The Discalced Carmelite Family is a religious Order in the Roman Catholic Church. We, the members, trace our roots back to the ancient hermits on Mount Carmel, Israel, in the thirteenth century. Like them, we try to follow Christ with special emphasis on Scripture and prayer. In this we take Mary as our model. This way of life was reinterpreted for us in the sixteenth century by St Teresa of Avila with the help of St John of the Cross. That is why we are sometimes today referred to as “Teresian Carmelites”.
Discalced Carmelite Friars
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‘A Carmelite is someone who looked at the face of the Crucified one, who has seen Him offering Himself as a victim for us; pondering on this tremendous vision of Christ’s love he has understood the love burning within him and has longed to give himself to Him.’
(Bl. Elizabeth of the Trinity – Discalced Carmelite)
Prayer is the source of the Carmelite’s life. We cannot live without it. Through it we deepen our friendship with God and find his loving presence within ourselves and in the world. It is the very vocation of a Carmelite to bear witness to a life of prayer. A special part of our prayer is time spent with God in silence. Come and explore the Carmelite way of life.
The Carmelite Order over the years has had to adopt and adapt to new ways of living. Having its roots in crusader Holy Land, the very rule of life, dating to 1205, is a unique expression of this new way of living and reforming – it differs from most other rules of life. The “Rule of Life” is considered to be more a commentary, a letter, rather than a “rule” to be followed. Commenting on the lived experience of the hermits who desired to live in the solitude of Mt. Carmel, Albert, then Patriarch of Jerusalem, understood, by observing their lives firsthand, the essential nature of this life; it was one of prayer and creative fidelity to Christ.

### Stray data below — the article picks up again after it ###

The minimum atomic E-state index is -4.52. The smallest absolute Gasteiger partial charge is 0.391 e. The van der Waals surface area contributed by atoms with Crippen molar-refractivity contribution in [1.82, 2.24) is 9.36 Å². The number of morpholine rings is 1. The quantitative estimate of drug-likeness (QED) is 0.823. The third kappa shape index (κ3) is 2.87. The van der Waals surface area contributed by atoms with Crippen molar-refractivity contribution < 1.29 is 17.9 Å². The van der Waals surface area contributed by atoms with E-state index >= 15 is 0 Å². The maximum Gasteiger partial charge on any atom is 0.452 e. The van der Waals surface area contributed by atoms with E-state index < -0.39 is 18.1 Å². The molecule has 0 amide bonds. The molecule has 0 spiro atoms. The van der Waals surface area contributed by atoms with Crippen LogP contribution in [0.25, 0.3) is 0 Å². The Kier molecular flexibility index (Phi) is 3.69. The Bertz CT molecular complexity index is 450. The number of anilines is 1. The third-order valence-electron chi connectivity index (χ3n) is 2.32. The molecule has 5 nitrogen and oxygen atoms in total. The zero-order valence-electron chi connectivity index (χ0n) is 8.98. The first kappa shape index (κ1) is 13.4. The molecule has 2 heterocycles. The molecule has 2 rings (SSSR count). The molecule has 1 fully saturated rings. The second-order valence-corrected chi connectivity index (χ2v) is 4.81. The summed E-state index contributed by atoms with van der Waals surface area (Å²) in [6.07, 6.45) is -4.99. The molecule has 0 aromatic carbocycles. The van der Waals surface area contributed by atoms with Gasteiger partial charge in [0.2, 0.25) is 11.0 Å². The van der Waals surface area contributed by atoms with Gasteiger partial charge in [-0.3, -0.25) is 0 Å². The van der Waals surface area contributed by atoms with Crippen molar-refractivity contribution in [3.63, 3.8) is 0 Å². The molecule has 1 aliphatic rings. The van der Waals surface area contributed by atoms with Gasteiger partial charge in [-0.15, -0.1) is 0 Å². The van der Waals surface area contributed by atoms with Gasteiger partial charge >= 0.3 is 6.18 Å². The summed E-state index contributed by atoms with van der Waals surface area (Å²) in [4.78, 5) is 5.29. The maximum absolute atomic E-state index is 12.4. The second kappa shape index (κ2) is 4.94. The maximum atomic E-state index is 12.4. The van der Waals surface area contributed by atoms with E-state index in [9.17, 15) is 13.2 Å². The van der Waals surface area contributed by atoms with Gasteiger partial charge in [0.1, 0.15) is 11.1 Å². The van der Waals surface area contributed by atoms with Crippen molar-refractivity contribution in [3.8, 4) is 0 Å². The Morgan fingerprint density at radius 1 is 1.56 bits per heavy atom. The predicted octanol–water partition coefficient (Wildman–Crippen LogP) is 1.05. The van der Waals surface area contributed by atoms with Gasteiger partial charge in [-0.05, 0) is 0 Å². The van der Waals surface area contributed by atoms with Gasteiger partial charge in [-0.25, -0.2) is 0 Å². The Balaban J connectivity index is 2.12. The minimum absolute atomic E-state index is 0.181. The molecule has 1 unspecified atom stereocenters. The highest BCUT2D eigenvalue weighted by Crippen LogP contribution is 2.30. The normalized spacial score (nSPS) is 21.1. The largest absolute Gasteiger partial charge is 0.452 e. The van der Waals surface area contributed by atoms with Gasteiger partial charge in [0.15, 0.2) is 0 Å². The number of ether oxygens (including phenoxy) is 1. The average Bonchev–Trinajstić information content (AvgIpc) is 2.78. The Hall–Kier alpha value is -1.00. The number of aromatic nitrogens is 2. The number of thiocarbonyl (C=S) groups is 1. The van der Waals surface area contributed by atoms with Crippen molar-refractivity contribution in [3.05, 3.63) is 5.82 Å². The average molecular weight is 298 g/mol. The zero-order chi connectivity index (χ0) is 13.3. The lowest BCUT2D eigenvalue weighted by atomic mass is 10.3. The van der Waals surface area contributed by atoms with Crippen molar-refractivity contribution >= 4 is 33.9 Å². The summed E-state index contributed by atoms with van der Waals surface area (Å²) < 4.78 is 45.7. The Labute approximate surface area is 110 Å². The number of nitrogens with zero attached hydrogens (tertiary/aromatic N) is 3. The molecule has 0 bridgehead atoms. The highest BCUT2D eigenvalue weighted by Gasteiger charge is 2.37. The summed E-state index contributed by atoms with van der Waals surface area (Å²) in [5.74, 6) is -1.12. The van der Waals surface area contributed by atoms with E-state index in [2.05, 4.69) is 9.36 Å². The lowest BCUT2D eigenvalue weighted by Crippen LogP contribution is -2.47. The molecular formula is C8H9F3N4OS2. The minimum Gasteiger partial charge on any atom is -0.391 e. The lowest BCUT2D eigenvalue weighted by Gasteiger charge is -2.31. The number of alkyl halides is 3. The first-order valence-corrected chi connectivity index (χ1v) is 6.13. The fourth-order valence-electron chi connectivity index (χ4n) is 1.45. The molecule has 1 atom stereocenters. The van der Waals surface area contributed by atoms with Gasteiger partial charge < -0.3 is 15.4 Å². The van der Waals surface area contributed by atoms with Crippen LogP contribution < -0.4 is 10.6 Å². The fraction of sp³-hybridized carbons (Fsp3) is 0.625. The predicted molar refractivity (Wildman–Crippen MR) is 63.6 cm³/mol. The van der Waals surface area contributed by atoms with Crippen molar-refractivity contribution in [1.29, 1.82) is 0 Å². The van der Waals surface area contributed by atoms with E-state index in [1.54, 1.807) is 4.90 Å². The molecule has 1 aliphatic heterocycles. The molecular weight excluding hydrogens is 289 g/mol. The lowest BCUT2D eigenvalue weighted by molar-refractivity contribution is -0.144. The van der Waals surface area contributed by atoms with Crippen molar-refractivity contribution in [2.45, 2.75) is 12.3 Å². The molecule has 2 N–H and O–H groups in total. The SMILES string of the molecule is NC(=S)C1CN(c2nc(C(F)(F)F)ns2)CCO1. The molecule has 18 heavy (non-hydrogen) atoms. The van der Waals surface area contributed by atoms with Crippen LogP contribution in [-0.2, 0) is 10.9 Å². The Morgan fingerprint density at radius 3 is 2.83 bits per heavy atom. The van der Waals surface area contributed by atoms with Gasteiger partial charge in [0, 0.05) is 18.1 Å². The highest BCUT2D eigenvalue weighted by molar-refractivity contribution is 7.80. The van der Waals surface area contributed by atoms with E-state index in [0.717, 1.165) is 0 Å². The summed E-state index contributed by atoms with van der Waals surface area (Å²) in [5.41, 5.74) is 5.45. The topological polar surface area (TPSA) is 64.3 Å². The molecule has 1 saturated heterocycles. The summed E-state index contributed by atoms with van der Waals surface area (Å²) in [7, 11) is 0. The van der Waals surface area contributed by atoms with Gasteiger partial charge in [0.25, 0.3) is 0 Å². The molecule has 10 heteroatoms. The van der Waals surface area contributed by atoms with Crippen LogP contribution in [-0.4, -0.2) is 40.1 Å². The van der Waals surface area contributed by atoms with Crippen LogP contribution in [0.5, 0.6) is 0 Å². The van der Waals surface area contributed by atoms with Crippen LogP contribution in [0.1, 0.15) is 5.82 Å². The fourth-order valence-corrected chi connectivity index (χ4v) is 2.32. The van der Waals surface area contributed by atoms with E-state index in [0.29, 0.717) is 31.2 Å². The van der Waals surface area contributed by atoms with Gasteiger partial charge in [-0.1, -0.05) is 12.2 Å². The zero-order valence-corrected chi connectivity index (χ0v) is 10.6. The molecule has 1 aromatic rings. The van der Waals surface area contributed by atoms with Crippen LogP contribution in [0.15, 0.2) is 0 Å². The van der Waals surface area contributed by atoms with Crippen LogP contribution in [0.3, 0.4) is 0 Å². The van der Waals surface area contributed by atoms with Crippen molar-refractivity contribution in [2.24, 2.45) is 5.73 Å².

As the years progressed and the Carmelite Order grew, Europe presented other challenges that called for reform, if, they were to sustain their way of living. Not until 1560 did any successful reform apply itself to the Order in such a universal manner. Teresa of Avila, met with other sisters of her community and the topic of renewing the sense of the eremitical life was discussed. No sooner had it been discussed when in 1562, Teresa, took off her sandals and crossed over the threshold of a new foundation and established a reform movement within the Order. This symbolic act and Teresa’s own understanding provided a name for this reform movement – the Discalced (shoeless) Carmelites. Struggles for survival would see the Discalced Carmelite Order become its own distinct entity which has remained so to the present day.
A Carmelite is a person who has accepted a particular way of living their life to follow Christ. So our spirituality is essentially Christian. Being someone who has responded to the belief that God called, interrupted our way of living to indirectly point us towards an alternative way than the one we where following: experiencing and living this way of a Carmelite, centres on encountering God personally through a life dedicated to prayer. Prayer, the sacramental life and teaching of the Church, exist to help us experience this personal God. In this way God is perceived as not only the beginning but also the middle and end of our journey as a Christian.
Throughout our contemplative life, as Carmelite, experiencing God brings in its wake the ongoing tension of knowing and unknowing what one knows to prevent our settling in for anything less than God. We look constantly for inspiration from the communion of saints in people like Our Lady. Teresa of Avila, John of the Cross, Therese of Lisieux, three doctors of the Church, offer particular insight into our way of following Christ. As John of the Cross put so clearly: